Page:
In view of the constraints imposed by the National Education Policy (NEP), the prospect of Bidayuh dialects being accorded as a mother tongue in the schools within the Bidayuh belt is bleak. Even if the Education Department allows minority languages apart from Mandarin, Tamil and Iban, there will also be problem in implementing the policy. The problem can be summed as follows.

Firstly, the problem of which of the four major dialects do we choose, and from where do we start. If the Bukar-Sadong is chosen, will the Bukar Sadong dialect be taught at other schools outside the Serian region. What about the other Bidayuh dialect vis: Biatah, Bau-Jagoi and the Bisinghai dialect, and the Salako-Lara dialect in the Lundu area. Hence, the problem of standard Bidayuh language or Bahasa Bidayuh will remained yet to be resolved.

Secondly, there will be the problem of qualified teachers to teach the dialects. Based on my recent observation, there are about 138 Primary Schools and 64 Pre Schools in the Bidayuh Belt with a total number of about 3,500 school teachers. Although about 80 percent of the 3,500 teachers are Bidayuhs, none of them has any form of formal training in teaching any of the Bidayuh dialects. In addition, teacher training colleges in Sarawak do not conduct any form of training to teach any of the four Bidayuh dialects except for Bahasa Melayu and English.

Thirdly, there is no book or text book written in the Bidayuh dialects. In the past there were prayer books or hymns written in the various dialects by the missionaries for their use while preaching Christianity in the Bidayuh villages. In addition to that, there were story books written in Bidayuh, the famous one written in the Biatah dialect was a story called 'Syun Nyamba Nang,' but as the Bidayuh community began to be integrated into the education mainstream as demanded by the NEP, such books are now no longer familiar to the younger Bidayuhs generation.

Lastly, the intra-dialectal and inter-ethnic marriage or mix-marriage in the Bidayuh communities also contributed to the decline in the usage of the Bidayuh dialects. For example, a Bidayuh man who hails from Bau who marries another Bidayuh lady from Serian, their children may end up either speaking Bahasa Melayu or English. If their parents are educated in English, there is a tendency that their children may speak English. And, if their parent are the by-product of the Bahasa Melayu medium of instruction, their children will ultimately speak Bahasa Malaysia, the language their parents used to communicate with them at home. This same case can also be applied to children of a mix-marriage couple. The children of a Bidayuh man, for example, who marries a Chinese wife may neither speak any of the Bidayuh dialect nor the Chinese dialect, but the language both mother and father speak at home. Here, it could be English or Bahasa Malaysia. This same problem could be also applied to the other Bidayuhs who marry the other races.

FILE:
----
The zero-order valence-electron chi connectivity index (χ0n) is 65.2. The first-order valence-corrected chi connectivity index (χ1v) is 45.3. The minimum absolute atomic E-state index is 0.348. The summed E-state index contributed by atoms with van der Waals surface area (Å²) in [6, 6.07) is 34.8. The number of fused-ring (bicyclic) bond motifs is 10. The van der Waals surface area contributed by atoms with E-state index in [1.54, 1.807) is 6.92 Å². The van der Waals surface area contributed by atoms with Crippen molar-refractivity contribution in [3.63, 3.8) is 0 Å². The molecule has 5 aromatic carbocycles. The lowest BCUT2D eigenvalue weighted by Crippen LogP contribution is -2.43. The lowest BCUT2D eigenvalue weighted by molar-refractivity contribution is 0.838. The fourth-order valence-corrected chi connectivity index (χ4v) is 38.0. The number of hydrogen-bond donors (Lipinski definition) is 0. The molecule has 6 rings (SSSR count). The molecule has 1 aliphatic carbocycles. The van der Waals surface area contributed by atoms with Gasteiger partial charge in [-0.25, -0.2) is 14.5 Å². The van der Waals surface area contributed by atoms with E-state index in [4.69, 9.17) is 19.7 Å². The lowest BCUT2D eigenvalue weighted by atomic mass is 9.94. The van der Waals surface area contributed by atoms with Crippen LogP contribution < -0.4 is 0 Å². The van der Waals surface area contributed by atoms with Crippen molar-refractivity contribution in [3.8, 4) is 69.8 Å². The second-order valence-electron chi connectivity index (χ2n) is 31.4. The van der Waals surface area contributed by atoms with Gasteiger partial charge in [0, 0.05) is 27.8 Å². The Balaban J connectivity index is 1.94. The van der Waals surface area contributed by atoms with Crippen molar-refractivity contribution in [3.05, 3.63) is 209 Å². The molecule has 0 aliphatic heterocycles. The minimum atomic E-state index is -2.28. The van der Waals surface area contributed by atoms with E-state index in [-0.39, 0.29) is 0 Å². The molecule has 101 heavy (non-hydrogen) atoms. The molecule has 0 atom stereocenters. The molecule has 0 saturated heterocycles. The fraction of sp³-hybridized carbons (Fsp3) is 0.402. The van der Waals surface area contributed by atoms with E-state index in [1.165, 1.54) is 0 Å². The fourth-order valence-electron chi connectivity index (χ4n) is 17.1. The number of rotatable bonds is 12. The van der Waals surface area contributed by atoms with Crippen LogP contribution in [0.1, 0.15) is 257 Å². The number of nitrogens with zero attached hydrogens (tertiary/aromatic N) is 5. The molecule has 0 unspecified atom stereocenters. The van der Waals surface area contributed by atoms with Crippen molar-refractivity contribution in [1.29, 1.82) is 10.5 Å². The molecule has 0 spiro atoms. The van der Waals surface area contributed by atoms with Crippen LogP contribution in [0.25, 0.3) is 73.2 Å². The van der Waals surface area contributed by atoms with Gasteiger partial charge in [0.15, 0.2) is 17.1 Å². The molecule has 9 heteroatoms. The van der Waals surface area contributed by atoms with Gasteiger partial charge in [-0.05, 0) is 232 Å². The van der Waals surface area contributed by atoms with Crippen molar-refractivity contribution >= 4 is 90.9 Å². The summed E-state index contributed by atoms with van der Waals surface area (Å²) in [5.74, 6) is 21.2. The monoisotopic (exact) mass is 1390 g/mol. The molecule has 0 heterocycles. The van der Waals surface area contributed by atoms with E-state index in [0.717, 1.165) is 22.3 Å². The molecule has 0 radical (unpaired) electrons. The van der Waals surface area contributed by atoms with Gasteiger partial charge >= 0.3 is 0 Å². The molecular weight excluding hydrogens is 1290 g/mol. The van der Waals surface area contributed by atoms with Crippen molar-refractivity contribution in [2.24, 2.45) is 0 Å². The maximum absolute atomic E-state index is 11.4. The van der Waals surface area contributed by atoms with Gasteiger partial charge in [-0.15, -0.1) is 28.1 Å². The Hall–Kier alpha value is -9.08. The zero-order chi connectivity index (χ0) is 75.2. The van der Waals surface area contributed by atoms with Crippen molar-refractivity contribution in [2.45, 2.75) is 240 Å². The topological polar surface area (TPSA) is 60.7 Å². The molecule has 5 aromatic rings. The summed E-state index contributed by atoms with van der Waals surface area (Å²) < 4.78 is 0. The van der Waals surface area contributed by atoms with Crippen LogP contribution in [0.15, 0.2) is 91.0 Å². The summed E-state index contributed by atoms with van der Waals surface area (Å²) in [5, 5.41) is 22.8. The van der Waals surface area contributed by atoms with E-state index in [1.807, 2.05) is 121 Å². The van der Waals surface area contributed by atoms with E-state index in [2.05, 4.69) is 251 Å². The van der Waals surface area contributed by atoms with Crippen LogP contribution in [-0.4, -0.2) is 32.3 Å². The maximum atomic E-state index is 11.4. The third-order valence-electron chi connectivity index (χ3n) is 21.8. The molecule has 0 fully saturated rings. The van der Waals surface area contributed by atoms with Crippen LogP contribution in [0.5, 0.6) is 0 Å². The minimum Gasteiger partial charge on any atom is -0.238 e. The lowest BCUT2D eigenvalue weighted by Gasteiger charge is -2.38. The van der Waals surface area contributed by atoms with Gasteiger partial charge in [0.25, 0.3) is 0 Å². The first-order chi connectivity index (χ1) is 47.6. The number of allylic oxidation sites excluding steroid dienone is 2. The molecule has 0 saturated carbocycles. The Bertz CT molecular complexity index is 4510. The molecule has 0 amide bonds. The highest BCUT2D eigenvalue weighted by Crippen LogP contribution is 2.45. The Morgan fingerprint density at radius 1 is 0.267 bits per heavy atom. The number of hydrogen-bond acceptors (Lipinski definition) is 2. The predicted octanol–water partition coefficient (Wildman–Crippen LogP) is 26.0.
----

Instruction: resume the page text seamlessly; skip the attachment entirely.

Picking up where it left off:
Prospects
From the problems discussed above, and the constraints imposed by the National Education Policy, a question worth asking here is, "Is There Future for Mother Tongue Education in Bidayuh?" To be pessimistic it seemed that the Bidayuh dialects cannot and will never be a language to be used in the Malaysian education system. With the shift of emphasis in the medium of instruction from English to Bahasa Melayu in the middle of the 1980s, teachers in the Bidayuh Belt have become more competent in teaching subjects in Bahasa Melayu. However, there seems to be some prospect in introducing the Bidayuh dialects as a third language in the education curriculum especially in Sarawak.

If Bidayuh dialects is to be used a 'vernacular language' or as a third language in our Malaysian Education, for the start at least DBNA through the Sarawak Dayak Foundation (SDF) should make submissions to the Ministry of Education on the importance of Bidayuh dialects as a mother tongue in the pre-schools/primary schools in the Bidayuh Belt. If this fail, then the next course of action available is for the Bidayuh representatives both at the State and the Federal level to lobby to the governments at both levels to have the Bidayuh language recognized and taught as a third language. Bidayuh should be introduced at pre-school and the junior primary school level.

Another alternative which I feel is more feasible is for DBNA through its branches and units to conduct sessions at their respective branches and units. At these sessions Bidayuh students will be taught their mother tongue not in school but by DBNA volunteers. Through this way, more and more younger Bidayuhs generation would have the opportunity to learn their mother tongue.

The learning of mother tongue should not only be emphasized in the education system alone. The educated Bidayuh parents, especially inter-marriage couples, should make it a point to teach their children how to read and write in Bidayuh. Through this way they are able to impart their mother tongue to the next generation of Bidayuhs.